SPRINGFIELD, Ill. (AP) — Republican Gov. Bruce Rauner admonished Democratic Speaker Michael Madigan on Tuesday over the House calendar, calling it "outrageous" that legislators in the chamber aren't due to return until April 4 despite an Illinois budget stalemate now in its ninth month.
Rauner's tongue-lashing of Madigan is the second in as many weeks as both state leaders continue an epic standoff over a budget that should've taken effect July 1 and neither man is budging. Rauner wants pro-business, union-weakening legislation he argues will attract more business to the state, while Madigan has described the governor's proposals as extreme attacks on the middle class.
Rauner on Tuesday repeatedly characterized the House's leave from the statehouse as a vacation.
"It's wrong, they should get back here and do their jobs," he told reporters in his office at the Capitol.
Madigan spokesman Steve Brown said the schedule was posted long ago and that Rauner had mischaracterized it as a vacation. He also criticized Rauner for spending Monday campaigning for Illinois Republican U.S. Rep. John Shimkus.
"Apparently he woke up, I guess this morning, because yesterday he was out campaigning, woke up this morning and looked at the legislative schedule that's been published for three or four months and decided to come out and make a lot of baseless comments," Brown said.
While the House is off, the Senate is in session for three days this week.
Rauner said the House not being in session highlights a "stunning failure on the part of Speaker Madigan and his caucus in the House."
The back-and-forth sniping underscores how the acrimony between Rauner and Madigan has only grown in the weeks before high-stakes legislative primaries on March 15. Madigan is among the legislators facing a challenge.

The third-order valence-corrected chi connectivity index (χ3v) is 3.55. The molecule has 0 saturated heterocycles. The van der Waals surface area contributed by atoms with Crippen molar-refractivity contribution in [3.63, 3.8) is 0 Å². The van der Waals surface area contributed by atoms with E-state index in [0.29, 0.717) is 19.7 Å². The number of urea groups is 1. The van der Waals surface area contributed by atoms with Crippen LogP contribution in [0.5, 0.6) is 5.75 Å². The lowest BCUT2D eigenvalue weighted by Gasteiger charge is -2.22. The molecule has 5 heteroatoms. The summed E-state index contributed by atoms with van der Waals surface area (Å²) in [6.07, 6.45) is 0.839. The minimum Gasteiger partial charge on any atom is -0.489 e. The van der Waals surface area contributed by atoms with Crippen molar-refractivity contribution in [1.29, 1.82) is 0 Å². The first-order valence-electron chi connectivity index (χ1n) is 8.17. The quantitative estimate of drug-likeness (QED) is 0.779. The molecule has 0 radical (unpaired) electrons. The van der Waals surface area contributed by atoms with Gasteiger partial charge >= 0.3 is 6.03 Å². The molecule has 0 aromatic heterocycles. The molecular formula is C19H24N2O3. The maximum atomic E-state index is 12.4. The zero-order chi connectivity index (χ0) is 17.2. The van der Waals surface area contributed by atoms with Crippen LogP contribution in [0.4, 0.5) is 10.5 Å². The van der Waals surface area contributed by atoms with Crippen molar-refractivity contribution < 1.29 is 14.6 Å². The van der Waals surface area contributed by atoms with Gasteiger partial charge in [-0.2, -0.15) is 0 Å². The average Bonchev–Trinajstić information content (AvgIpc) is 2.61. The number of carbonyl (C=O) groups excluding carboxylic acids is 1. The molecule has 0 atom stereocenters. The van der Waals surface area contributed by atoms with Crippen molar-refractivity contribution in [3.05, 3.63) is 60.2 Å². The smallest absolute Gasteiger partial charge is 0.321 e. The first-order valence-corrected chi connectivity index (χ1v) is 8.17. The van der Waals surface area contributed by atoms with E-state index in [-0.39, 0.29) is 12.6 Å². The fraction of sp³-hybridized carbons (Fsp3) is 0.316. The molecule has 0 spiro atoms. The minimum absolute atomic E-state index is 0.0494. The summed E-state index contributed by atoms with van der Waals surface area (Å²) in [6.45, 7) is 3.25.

Last week, Rauner accused Madigan of playing political games instead of working with Republicans to pass legislation to fund higher-education institutions and social service programs that have suffered during the budget impasse.
Those comments came before Madigan and his House colleagues passed two pieces of legislation that together would earmark $3.7 billion for colleges, tuition assistance for low-income students and fund various human service programs.
Democrats labeled their idea a compromise — to the annoyance of Republicans who said they weren't consulted — because it includes forgiving the repayment of $454 million in special state funds. Democrats point out the governor is on board with that to help fund colleges.
But the governor's office said the two bills Democrats passed are linked and will put Illinois further in debt because the state is currently spending at a deficit without a budget.
It's unclear when the Senate will take up the legislation, but Rauner has already indicated he intends to veto the plan.
While Rauner reserved the bulk of his wrath for Madigan, he also had choice words for Democratic Senate President John Cullerton. Rauner urged him to call up pension legislation he said will save the state money and work on passing funding for public schools.
Cullerton spokesman John Patterson said the Senate president has been working with education officials and lawyers to address both school funding and pension reform.
"The Senate president is trying to pass a law, not just create a roll call," Patterson said in a statement.
Associated Press writer Ashley Lisenby contributed to this report.